The “42ft “ telescope stands by the entrance to the main building that houses the control room. The telescopes main task is to continually monitor the Pulsar at the heart of the Crab Nebula (all the time it is above the horizon). Tim at this point showed off his impressive party trick of mathematically demonstrating that the scope was indeed pointing at the Crab Pulsar by calculating from the pulsar’s Right Ascension ( 05h 34m 31.97s ) and Declination (+22d 00m 52.1s) where it would be in the sky at the time. It has collected over 30 years of data which represents 4% of the pulsar’s age, giving vital clues about how pulsars evolve.

Caption: Dr Tim O’Brien talking to Prof. Brian Cox and Dara O’Biain in the Control Room during Stargazing Live Credit: The University of Manchester

Tim was kind enough to allow me inside the Control Room, not often seen by general visitors to the site, though it plays host to BBC TV’s annual Stargazing Live series, hosted by Prof. Brian Cox and Dara O’Briain. It perfectly illustrates Jodrell historical and current role in radio astronomy. It is a wonderfully British mix of state of the art computer technology, original 1950’s equipment and all points between. There are massive flat screen monitors in one corner that display & can control each of the scopes, an atomic clock alongside wood and glass cabinets housing twitching needles that trace out air pressure, wind speed and temperature variations on rolls or discs of paper. In the centre of the room is the original horseshoe shaped control desk from the 1950s.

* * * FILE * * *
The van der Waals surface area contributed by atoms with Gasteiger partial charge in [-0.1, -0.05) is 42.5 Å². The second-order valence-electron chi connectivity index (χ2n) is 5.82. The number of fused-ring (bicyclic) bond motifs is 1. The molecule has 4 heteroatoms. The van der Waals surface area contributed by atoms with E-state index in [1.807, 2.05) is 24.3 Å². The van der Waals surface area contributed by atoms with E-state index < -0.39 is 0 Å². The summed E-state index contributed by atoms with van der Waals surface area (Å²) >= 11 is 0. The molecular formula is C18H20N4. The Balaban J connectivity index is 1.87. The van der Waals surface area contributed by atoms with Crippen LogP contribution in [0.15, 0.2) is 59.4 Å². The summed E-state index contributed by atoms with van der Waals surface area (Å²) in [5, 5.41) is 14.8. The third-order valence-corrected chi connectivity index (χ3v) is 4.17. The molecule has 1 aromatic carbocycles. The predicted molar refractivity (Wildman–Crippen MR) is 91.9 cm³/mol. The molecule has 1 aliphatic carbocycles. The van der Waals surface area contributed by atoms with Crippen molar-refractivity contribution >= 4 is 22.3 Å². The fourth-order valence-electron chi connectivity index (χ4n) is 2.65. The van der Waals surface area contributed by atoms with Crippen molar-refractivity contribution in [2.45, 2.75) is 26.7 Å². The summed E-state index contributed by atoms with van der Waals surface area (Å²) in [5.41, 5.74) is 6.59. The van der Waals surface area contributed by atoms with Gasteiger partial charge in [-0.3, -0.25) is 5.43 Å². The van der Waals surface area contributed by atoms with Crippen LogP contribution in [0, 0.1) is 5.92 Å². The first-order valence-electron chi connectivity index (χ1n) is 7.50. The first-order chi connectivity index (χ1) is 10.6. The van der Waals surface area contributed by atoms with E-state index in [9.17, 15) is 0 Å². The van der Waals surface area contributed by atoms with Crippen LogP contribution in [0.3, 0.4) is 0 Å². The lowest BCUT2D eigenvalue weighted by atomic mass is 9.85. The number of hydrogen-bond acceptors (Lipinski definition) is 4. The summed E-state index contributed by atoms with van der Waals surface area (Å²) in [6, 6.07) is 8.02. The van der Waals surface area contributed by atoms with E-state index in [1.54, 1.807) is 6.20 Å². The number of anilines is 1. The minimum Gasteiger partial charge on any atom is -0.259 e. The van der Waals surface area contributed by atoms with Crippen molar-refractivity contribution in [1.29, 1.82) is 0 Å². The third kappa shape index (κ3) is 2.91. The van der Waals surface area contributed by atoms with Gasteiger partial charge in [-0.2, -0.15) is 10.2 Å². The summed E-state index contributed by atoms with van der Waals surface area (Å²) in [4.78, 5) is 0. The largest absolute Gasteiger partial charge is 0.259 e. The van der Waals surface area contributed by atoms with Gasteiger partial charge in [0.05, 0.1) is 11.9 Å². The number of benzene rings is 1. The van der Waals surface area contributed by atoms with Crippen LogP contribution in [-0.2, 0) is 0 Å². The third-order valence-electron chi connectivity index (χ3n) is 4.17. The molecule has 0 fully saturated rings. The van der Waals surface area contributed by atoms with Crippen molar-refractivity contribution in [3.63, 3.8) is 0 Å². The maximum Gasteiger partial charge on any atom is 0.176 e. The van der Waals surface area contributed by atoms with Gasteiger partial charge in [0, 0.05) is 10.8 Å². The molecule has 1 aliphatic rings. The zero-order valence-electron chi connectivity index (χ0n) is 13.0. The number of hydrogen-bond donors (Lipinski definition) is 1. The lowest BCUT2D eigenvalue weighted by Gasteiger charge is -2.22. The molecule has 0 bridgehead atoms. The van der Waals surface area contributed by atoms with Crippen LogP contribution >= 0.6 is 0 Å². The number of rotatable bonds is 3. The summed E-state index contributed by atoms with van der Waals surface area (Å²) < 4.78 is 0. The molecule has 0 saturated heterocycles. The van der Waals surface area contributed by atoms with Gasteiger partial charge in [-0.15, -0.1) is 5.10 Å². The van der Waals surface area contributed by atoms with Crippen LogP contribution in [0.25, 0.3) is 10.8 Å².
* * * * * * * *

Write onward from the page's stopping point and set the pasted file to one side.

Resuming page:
The vast window overlooks the Lovell scope which was ‘parked’ during my visit whilst the reflecting bowl was being given a new coat of paint, pointing straight up to the zenith with the brakes applied. If the winds increase during an observation the dish has to be raised and moved to a target higher in the sky. If the winds reach 45 miles per hour the dish has to be parked in this upright position. Luckily this doesn’t happen too often. A heavy accumulation of snow could distort the shape of the dish so it has to be tipped out. The control room is manned 24 hours a day 365 days of the year. The whole room has a very satisfying amount of blinking lights, dials, knobs and switches. As Tim rightly says “You need plenty of flashing lights.”

Jodrell houses a number of general-purpose and specialised computing clusters. Since the 1960s the Lovell and Mark II have been regularly involved with VLBI (Very Long Baseline Interferometry) which includes telescopes across Europe, China and Africa and can also be linked to the VLBA (Very Long Baseline Array) in America to create a telescope the size of the planet, able to produce the sharpest images in all astronomy. The VLBI room houses a huge array of receiver and recording equipment. This includes a GPS receiver, accurate to 0.5 millisec, affectionately known as the Totally Accurate Clock, though they have newer ones with 25 nanosecond accuracy and their maser atomic clock is accurate to 1 part in 10^15 or 1 second every 30 million years! Names are quite the thing at Jodrell, five signal generators, used to convert frequencies in the receiver are neatly labelled Sharon, Tracy, Nigel, Kevin and Darren.

Caption: The Mark II telescope at Jodrell Bank. Credit: The Author